John Cook, 1608-60
The chief prosecutor at the King's trial and an active law reformer, he was executed as a regicide in 1660
The chief prosecutor at the King's trial and an active law reformer, John Cook was the son of a Leicestershire landowner and educated at Wadham College, Oxford, and Gray's Inn. Although called to the bar in 1631, Cook found it difficult to set up a practice in London. He was admitted to the King's Inns at Dublin in November 1634 and remained in Ireland for two years, where he was employed by Lord-Deputy Wentworth to prepare a printed version of the Irish Statutes. Cook then spent several years travelling on the Continent.
By 1641, Cook had returned to London. He courageously spoke out in support of his former patron Strafford at the time of his impeachment and offered legal arguments for his defence. In 1646, he was counsel for John Lilburne in his attempt to gain compensation for his persecution by Star Chamber in the 1630s. Cook published several pamphlets advocating legal and social reforms. During the conflict between the New Model Army and Parliament of 1647, he was one of the few lawyers to side with the Army, writing pamphlets to justify the occupation of London and arguing that it was only through the Army that liberty of conscience and reform of the legal system were likely to be be secured.
As a radical lawyer and committed Independent, Cook was an obvious choice for the role of chief prosecutor at the King's trial in January 1649. He drafted the indictment against the King. The speech that he prepared for the prosecution was not used because the King refused to plead, but it was published after his execution. Cook was also involved in the prosecution of the Duke of Hamilton, and that of his former client John Lilburne and other Leveller leaders. In August 1649, Cook accompanied Cromwell on his expedition to Ireland, and in March 1650 he took up an appointment as Chief Justice of Munster. Cook worked vigorously to implement reforms in Munster and succeeded in improving the legal system to the extent that Cromwell remarked that Cook decided more cases in a week than Westminster Hall did in a year.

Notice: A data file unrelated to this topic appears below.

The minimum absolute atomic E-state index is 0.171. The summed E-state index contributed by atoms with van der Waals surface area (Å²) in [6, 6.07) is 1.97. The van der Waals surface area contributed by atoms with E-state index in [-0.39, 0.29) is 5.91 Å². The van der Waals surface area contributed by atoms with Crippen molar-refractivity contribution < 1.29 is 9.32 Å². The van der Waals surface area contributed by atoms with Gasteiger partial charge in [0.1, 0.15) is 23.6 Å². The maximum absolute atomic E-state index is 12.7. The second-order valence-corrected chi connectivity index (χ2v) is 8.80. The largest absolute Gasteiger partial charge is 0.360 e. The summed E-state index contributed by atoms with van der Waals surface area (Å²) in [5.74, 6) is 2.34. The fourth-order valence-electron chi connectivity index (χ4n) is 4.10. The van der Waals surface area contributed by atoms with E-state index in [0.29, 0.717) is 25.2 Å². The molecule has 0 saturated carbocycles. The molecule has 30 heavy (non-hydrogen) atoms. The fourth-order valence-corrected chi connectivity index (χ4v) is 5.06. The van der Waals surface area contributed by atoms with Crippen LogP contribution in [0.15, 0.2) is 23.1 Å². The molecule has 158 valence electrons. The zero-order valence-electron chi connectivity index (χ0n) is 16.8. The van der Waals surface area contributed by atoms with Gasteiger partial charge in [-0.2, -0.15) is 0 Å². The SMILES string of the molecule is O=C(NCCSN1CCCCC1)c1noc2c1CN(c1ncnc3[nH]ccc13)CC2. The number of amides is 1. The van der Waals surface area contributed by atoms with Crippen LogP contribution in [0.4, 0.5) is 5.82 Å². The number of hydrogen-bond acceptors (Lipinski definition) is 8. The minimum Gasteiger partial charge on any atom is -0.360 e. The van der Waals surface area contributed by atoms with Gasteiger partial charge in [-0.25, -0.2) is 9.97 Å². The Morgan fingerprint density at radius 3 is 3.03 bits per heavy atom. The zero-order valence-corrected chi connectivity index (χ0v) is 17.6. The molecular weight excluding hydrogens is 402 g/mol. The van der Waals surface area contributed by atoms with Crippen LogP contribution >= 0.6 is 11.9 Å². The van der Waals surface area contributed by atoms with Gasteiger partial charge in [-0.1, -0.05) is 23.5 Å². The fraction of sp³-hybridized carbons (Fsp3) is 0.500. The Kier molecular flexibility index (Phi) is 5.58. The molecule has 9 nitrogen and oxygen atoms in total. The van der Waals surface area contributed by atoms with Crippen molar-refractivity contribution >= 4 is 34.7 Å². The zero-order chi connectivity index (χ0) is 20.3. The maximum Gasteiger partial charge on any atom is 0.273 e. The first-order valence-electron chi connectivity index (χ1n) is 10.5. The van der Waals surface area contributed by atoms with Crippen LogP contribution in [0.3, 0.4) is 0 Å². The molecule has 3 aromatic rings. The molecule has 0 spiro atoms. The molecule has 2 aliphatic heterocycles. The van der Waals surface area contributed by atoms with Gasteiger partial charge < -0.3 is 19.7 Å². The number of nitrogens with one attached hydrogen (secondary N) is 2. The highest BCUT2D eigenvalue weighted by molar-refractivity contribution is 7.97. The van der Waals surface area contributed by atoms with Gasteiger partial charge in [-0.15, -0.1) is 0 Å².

In February 1660, with the Restoration imminent, Cook was arrested by Sir Charles Coote and sent as a prisoner to the Tower of London. He was exempted from the Act of Indemnity and Oblivion and brought to trial as a regicide in October 1660. Cook skillfully conducted his own defence, but was inevitably found guilty of treason. He was hanged, drawn and quartered at Tyburn on 16 October 1660.
Wilfrid Prest, John Cook, Oxford DNB, 2004